I feel like I need to comment on Motrin-gate as I continue to read the endless flow of articles, blog posts and videos regarding the now pulled Motrin ad campaign. As the author of every book but one on Mom Marketing and most recently, "Mom 3.0: Marketing With Moms by Leveraging Social Media and New Technology", it seems as if I need to issue an opinion. The reality is that almost everything I would say has already been said in one form or fashion so perhaps the best service I can do is comment on some of the words already written.
Tonight I read an article in Ad Age that did an excellent job at speaking to scope, reach and reaction. The article illustrated that, although the Motrin dialogue among moms seemed loud and vast in numbers, in reality it touched only a small number of online mothers. Twitter, which served as the social media platform for much of the discussion among mom bloggers, myself included, reaches only 0.15% of the entire Internet audience. Blogs, which also fielded posts and discussions among mothers, only reach 38% of the mom market according to BSM Media research. However, what the Ad Age article didn't measure was the vast number of online videos, vcasts and vlogs that were uploaded by opinionated mothers. These have far more reach than either of the two previously named social media platforms. We don't speak much about videos now but I can assure you ,as a trendspotter in the mom market, we will be hearing as much about Vlogging by Q1 2009 as we do about blogs in Q4 2008. In fact, 85% of all moms have watched an online video in the past 7 days and it was videos recorded by mom bloggers turned Vloggers that caught the media's attention. Stephanie Precourt's heartfelt video led to exposure on NBC News and the Chicago Tribune. My point in bringing your attention to the real numbers of social media is to help marketers avoid a mistake I see happening every day. Marketers are clamoring so quickly and carelessly in their attempt to get into the social media space that they are doing so without their traditional sense of marketing savvy. They are trusting non-marketing experts who demonstrate even the slightest bit more knowledge than themselves with their brand and their messaging. They are forgetting research and measurement. They are throwing away any thought of integrated marketing plans that build upon each other and handing over their marketing dollars to individuals whose knowledge is limited to one space.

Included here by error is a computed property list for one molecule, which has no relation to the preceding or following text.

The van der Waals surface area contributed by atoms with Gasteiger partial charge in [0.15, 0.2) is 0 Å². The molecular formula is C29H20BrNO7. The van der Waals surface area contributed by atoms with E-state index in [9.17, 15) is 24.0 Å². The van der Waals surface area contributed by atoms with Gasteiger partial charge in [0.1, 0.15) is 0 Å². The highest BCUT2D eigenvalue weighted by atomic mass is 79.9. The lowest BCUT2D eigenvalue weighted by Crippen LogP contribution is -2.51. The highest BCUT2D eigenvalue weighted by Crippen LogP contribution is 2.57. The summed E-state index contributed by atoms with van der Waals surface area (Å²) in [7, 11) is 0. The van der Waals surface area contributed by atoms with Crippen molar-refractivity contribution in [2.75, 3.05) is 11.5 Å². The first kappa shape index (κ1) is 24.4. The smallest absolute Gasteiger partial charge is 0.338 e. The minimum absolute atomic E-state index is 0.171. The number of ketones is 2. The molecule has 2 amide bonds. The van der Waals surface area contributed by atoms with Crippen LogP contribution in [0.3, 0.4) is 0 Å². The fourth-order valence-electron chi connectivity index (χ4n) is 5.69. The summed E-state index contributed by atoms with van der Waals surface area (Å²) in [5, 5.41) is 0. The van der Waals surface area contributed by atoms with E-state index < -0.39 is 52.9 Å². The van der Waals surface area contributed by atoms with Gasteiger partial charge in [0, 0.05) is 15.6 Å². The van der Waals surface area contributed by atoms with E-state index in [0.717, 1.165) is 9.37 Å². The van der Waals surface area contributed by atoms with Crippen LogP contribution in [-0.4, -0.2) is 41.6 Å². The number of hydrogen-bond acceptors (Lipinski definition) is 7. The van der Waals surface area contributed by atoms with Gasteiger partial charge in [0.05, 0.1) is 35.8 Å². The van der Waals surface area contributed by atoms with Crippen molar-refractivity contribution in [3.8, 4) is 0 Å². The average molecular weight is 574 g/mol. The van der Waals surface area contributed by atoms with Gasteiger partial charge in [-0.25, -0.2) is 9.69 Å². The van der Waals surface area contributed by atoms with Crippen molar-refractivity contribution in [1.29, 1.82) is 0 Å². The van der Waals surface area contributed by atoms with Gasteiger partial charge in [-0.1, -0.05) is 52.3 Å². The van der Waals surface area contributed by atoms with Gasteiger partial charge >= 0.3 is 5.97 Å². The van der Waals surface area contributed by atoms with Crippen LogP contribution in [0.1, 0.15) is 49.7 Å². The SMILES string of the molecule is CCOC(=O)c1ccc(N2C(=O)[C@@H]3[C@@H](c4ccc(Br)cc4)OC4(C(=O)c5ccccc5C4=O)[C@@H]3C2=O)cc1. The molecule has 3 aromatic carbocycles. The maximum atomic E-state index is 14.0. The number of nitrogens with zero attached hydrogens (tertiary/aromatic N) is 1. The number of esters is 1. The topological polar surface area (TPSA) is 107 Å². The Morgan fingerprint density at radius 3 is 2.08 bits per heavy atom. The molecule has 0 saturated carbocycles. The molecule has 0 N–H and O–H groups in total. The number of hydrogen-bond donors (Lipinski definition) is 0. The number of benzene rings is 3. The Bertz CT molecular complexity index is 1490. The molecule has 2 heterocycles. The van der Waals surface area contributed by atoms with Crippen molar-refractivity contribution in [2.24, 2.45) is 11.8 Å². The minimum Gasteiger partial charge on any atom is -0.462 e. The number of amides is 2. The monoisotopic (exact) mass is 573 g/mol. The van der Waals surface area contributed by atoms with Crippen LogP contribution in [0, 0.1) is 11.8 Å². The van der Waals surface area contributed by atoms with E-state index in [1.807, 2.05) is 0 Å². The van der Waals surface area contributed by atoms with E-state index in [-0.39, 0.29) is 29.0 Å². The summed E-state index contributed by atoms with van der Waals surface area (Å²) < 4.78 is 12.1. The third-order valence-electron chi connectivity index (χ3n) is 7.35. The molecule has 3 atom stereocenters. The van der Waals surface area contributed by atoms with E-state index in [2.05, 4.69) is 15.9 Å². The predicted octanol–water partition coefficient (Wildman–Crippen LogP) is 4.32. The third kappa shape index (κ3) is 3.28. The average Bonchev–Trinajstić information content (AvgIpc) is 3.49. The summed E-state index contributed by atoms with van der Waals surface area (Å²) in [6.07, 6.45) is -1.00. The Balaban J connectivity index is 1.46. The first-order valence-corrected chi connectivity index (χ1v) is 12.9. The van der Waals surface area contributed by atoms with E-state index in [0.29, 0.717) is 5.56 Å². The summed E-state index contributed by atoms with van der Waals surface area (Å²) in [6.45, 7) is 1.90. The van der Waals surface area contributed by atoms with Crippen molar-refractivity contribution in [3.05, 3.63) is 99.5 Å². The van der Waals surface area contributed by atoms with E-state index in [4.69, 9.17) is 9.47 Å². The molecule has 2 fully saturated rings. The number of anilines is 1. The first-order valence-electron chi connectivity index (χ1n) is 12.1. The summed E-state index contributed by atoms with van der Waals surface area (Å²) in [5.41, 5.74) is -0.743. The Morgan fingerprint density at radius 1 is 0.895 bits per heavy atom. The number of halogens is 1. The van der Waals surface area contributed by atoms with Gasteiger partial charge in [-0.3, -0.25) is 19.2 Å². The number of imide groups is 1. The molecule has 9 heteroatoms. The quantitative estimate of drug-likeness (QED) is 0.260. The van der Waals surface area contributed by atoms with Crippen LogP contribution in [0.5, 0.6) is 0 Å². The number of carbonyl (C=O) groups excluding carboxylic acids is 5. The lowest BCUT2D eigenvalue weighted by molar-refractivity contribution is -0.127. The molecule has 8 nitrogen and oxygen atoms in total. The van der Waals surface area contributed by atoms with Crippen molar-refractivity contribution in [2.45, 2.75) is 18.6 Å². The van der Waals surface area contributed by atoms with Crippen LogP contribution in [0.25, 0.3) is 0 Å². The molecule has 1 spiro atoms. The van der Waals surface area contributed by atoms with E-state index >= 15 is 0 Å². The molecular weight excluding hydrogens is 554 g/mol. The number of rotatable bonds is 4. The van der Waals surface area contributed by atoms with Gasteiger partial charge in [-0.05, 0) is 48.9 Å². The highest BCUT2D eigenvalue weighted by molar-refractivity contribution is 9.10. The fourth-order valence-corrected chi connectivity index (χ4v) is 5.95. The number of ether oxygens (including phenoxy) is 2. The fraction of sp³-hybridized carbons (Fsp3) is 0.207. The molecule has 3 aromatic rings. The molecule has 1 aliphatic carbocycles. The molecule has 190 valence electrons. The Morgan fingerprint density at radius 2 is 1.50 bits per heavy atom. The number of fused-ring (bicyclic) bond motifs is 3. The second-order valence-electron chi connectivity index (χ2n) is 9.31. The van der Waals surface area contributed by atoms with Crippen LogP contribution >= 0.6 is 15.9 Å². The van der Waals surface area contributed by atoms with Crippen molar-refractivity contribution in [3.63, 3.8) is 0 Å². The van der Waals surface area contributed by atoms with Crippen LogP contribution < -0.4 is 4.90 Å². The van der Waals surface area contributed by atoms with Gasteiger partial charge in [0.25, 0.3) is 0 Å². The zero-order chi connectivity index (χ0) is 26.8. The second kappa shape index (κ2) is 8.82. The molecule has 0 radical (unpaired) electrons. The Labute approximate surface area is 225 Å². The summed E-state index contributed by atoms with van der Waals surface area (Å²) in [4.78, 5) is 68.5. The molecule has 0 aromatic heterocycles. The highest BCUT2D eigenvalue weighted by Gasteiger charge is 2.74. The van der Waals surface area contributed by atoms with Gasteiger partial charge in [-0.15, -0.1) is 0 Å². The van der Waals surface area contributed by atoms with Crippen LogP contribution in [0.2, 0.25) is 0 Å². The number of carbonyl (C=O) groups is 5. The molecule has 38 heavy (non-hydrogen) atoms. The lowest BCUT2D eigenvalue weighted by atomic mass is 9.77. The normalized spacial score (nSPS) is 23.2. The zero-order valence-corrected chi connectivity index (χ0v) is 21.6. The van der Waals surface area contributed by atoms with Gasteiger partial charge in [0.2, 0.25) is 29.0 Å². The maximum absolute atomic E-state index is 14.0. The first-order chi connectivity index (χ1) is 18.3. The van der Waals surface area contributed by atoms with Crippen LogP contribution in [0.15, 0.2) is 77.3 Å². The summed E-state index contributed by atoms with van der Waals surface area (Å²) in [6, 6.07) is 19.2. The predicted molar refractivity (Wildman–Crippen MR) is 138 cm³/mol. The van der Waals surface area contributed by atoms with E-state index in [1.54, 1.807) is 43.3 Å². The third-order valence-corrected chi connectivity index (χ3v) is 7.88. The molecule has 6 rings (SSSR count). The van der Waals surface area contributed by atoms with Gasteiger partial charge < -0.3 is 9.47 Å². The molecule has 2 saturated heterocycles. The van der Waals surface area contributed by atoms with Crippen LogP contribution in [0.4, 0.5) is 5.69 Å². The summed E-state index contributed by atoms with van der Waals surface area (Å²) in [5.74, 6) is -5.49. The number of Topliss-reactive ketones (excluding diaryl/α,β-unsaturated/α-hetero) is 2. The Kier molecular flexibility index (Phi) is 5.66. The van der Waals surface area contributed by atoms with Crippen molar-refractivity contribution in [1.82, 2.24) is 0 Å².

I will be the first to tell marketers that you must market WITH moms rather than TO them. I even changed the title of my book to reflect this approach. This does not mean, however, that one should abandon all traditional strategy to touching your consumer in a meaningful manner.
Another interesting stream of blog posts come from moms themselves. Their basic message was that the uproar doesn't do well for the connection between businesses and bloggers. That somehow the power of social media could work against how far moms have come in earning the respect of companies if mothers do not find less chaotic manners of protest. I would agree that moms have come a very long way in earning the respect of companies. Ironically, most of the moms who enjoy this respect were still single, childless and probably still in college when people like myself were fighting for face time with big brands. I recall when my first book, "Marketing to Moms" was published, I spent 90% of my time trying to convince marketers that they should pay attention to women with children. The first Marketing to Moms Conference brought out 10 attendees. I even went more than a year without a paycheck trying to build the first ever Mom Marketing Agency. Today, thousands of moms enjoy some kind of income from working with companies, at least a dozen Marketing to Kids firms have added "and Moms" to their taglines and multiple conference companies have monetized the desire of brands to reach this market. Yes, we've come a long way and we still have a long way to go. Marketers and moms of influences such as bloggers, vloggers, podcasters and webmasters need to realize that this industry is still young and ever evolving. It's been less than a decade since the spending power of moms was quantified by BSM Media and with changes in technology, the road ahead will have lots of growing pains. The good news is that we have Motrin to help cure them